Every once in a while, some cache of gigantic homonid skeletons or 16" shoeprints that are way too old to exist or similar things will pop up and make people go, "Huh." Giants as a race (generally a hostile one) are common themes in early mythologies, whether they're nephilim, the inhabitants of Jotunheim plotting to destroy Asgard, or the cyclopean menaces of ancient Greece.
So who were they? I have no doubt that they were humans -- there are plenty of "giants" alive and well today -- but is it possible they were another "breed" of human so to speak?
It's hard to find any kind of information on the subject that doesn't smack of crackpottery ... lots of assertions that "The establishment is covering up the truth!" and "Their pride and vanity makes them refuse to admit I'm right!" and so forth. Well, that's as may be ... but it could also be that you're just a crackpot. Anthropology and archeology are not testable via the scientific method the way physics and chemistry are. But when you start talking about ancient texts as "proof," global conspiracies to keep real history a secret, or extraterrestrials, you immediately send up red flags. Such things are fine for fantasy and interesting speculation, but without something like hard evidence, you're just shootin' off your mouth.
I must admit I'm very amused at the way people get so worked up about the subject. Maybe there were giants; maybe there weren't. My own (unscientific, unprovable) opinion is that humanity has been around a lot longer than most people give it credit for, and not necessarily in the same form it's in today. Take a look at the bazillion different breeds of dogs that all descended from the wolf. Perhaps it's my taste in literature or my fascination with catastrophism, but my observation of human nature and the commonality of cycles makes the idea of large, advanced, and subsequently lost civilizations seem not only plausible, but very likely.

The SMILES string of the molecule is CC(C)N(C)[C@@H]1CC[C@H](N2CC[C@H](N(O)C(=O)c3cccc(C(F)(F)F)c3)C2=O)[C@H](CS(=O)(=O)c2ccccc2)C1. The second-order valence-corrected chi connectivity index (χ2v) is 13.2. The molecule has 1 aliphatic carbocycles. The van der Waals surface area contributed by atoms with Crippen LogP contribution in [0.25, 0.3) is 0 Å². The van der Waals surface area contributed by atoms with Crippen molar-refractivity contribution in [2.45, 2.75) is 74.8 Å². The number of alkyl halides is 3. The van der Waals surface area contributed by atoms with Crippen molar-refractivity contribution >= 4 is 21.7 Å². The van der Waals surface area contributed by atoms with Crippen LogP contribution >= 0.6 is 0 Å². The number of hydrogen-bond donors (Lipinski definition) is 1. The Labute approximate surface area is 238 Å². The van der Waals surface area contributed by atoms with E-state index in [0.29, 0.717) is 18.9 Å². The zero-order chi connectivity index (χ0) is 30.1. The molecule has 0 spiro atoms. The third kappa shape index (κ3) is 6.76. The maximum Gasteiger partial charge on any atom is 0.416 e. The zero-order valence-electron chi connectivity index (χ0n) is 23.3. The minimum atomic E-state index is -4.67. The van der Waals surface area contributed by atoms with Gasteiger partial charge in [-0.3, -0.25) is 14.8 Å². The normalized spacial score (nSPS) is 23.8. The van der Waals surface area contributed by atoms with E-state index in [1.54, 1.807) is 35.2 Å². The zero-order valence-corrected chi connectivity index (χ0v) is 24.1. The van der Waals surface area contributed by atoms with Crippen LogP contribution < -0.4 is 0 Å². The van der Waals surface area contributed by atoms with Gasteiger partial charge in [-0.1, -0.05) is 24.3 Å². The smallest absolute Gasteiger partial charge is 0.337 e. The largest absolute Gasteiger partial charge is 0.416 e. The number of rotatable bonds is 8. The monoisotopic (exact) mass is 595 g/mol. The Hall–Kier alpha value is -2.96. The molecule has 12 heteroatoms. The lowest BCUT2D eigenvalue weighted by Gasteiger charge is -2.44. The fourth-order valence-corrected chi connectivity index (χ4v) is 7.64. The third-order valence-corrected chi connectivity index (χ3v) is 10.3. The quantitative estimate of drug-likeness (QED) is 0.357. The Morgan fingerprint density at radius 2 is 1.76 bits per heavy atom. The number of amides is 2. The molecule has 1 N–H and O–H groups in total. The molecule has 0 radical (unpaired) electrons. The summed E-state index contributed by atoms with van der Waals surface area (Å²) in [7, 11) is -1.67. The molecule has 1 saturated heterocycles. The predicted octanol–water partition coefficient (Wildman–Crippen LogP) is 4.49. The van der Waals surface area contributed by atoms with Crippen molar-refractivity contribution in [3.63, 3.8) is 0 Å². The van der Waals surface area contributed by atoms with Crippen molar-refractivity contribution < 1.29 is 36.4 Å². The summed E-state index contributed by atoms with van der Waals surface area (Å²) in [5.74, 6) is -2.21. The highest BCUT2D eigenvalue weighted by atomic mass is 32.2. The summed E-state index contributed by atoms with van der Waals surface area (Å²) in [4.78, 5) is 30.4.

Not that I picture ancient Atlanteans zooming around in flying cars ... there would be artifacts of such a thing. But we've only got what we can find to work from. Take a look at our modern electronic society. In ten thousand years, when our books have disintegrated and every disk drive in existence has corroded into black powder, what will be left of our civilization? Big cement blocks, mostly. To the people of the future, we'll be just as much an enigma as the antediluvian peoples are to us.
"The people of 2000 a.d. having a global electronic network used for communication, argument, and passing lurid images back and forth? Preposterous!"
Well, a day of internet crackpottery and, uh, "creative anthropology" later, I finally latched onto an idea I liked to finish "The Stones In the Desert" with, much better than my initial idea which I wasn't too keen on (which is why it stopped after two installments). I started working on it some before my counselor appointment this evening, and hopefully I will be able to work on it some more tomorrow.
I'm quite pleased with how it's coming out, actually. Once the whole thing is done, I may stitch it all together as a single piece, run it through the ol' revise-o-matic a time or two to smooth it out, and then start shopping it around various fantasy magazines. I'd like to start making some headway on my writing.
No strip tomorrow, alas ... too much other stuff going on for me to be able to get a strip in, too. One of the reasons I've been reading and writing instead, is because I can still do those when my body is tired but my mind is awake ... cartooning, not so.
Anyway, now both my body and my mind are tired and have a headache, so I'd better head off to bed. G'nite, everybody.